Some Questions Modi Was Not Asked
Ten months into his term as Prime Minister of India, Narendra Modi has graced the Indian media with his first-ever interview after taking over the country's premiership. Amidst increasing voices of disapproval over its proposed changes to the Land Acquisition Bill — which has been branded anti-poor — and concerns over his government’s lack of performance by industrialists, Modi has taken stock of his achievements of the last 10 months in this exclusive interview to Hindustan Times.
Although the interview is in Q&A format, the questions are more like sub-heads. They are there, but they don't ask much. Both the questions and the answers seem to move towards a pre-determined goal — to highlight the PM's achievements.
For instance, what is his take on the ghar vapasi programmes initiated by the VHP and the RSS? What does he think of the churches that are being attacked in the National Capital Region, NCR? What does he feel about the plan to rehabilitate the Kashmiri Pandits in exclusive enclaves? What happened to all the black money that he had promised to bring back and distribute among the country's people? How did he feel about Obama’s speech advising religious tolerance in India? What does he really think about statements from BJP ministers stressing that those who don't back Modi should pack their bags and go to Pakistan?
HT doesn't care to ask.
This is what the PM had to say.
On his major achievements: Achievements have to be seen with reference to the past. In what situation did the people bring us to power? And what is the situation now? Is there a policy paralysis anymore? No. Is there a transparency issue? No. Is there stagnancy in governance? No. Instead, there is dynamism. It was even being said that the letter 'I' might have to be dropped from BRICS (the emerging economies of Brazil, Russia, India, China and South Africa). Now, the faith has been restored - there is pace in governance, economic progress and global pride. You can see this.
On changing Delhi: Since I had come from a state, I had the sincerity and openness to look at the issues. I used the perspective of the common man of the country who had voted us to power. We have worked hard and sat together repeatedly and tried to remove the silos, barriers and bottlenecks…I have done a small thing, one that appears small from outside. I regularly interact with secretaries (bureaucrats) over tea; it is part of my working style… teams are made this way.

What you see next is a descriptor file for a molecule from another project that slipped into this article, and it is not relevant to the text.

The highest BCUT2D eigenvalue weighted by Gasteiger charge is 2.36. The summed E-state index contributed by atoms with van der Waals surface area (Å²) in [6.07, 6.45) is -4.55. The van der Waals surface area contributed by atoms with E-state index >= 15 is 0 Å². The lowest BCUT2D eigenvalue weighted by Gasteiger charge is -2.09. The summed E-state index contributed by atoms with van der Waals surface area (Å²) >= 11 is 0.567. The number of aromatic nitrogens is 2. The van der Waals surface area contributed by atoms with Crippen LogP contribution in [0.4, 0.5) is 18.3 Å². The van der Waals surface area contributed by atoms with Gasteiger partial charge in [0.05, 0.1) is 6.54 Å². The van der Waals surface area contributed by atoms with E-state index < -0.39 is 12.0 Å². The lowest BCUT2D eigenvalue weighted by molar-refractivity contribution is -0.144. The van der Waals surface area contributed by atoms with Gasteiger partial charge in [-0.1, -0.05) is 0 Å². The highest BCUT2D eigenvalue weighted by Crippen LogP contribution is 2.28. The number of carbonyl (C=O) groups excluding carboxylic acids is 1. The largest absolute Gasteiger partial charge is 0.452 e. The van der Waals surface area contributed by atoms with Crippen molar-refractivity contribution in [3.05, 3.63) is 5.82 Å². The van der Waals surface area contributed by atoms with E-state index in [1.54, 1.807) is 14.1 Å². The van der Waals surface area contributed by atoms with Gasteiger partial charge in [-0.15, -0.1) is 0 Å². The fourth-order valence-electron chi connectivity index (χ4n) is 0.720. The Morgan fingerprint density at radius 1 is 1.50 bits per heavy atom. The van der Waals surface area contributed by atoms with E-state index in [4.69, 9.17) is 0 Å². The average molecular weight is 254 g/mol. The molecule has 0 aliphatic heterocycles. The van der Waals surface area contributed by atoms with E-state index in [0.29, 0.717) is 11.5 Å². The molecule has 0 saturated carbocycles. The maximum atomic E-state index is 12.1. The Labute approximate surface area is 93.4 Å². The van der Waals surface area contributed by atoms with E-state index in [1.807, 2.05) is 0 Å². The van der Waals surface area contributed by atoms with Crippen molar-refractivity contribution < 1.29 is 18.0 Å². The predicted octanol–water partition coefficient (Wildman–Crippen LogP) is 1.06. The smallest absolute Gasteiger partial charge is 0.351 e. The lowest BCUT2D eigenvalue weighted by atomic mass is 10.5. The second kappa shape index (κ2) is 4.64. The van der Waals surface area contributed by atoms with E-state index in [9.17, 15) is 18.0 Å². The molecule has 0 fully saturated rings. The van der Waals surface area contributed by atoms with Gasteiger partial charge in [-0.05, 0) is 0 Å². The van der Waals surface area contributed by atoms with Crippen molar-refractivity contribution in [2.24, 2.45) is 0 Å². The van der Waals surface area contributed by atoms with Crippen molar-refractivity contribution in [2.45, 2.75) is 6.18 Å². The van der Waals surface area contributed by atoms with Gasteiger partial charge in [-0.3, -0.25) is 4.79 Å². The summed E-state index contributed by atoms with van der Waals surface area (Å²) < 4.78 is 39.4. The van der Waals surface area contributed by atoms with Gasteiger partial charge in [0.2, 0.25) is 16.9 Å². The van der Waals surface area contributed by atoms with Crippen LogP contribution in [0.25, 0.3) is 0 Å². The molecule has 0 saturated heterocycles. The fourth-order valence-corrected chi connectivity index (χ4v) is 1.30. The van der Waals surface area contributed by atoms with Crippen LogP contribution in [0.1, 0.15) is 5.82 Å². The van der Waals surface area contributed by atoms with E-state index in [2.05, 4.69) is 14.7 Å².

On the bureaucracy: If there is a ditch on the road, media has to just take a picture or video and put it up. That takes two minutes, but the person who has to fill it up and do the repairs will, at least, take 24 hours. Pehle, itna toh space dena padega (the bureaucracy has to be given some breathing space).
On the Business community: Our priority is the poor of the country. We want good governance through a dynamic and seamless government...Our job is to run a policy-driven government. Red tape nahin hona chahiye; Ab red tape nahin hona chahiye matlab Mukesh Ambani ke liye red tape na ho aur ek common man ke liye red tape ho, waisa nahin chal sakta (Red tape should not be there does not mean it should not be there for Mukesh Ambani, but be there for a common man; that won't do.)
On being pro-poor: The coal and spectrum scandals did not benefit the poor. Nor did the Commonwealth Games fiasco and loot. Everyone knows who were their beneficiaries. The result of the Congress' so-called pro-poor politics and governance of 60 years is that absolute poverty is still our biggest challenge….The worry of the Opposition, especially the Congress, is not that we are not pro-poor. Their worry is that they are being exposed. People are asking them, "If the Modi government can think and do this in six to nine months, why you could not think and do it in 60 years?"
On hurdles in Rajya Sabha: I thank the parties and the members of Parliament for four meaningful sessions of Parliament...We believe in dialogue with both allies and opposition parties. I have myself appealed in Parliament that we are ready to discuss and accommodate any issues where political parties have a different view.
On his foreign trips: I like to combine visits to more than one place when I go on my international tours in order to get more done. I'm from Ahmedabad where we have a saying, 'single-fare, double journey'.
On losing Delhi assembly elections: You have to respect the verdict of the people who have voted during all elections held after the Lok Sabha elections...I can say with confidence that we fully enjoy the love and trust of the people of the country living in various states, cities and villages.
On the North-east: I have also appealed to the people of the country to accord respect to and ensure the security of the people belonging to the Northeast. With this purpose, we organised the conference of DGs in the Northeast.
On the judiciary: I would not like to analyse the judiciary, the experts should look at it.
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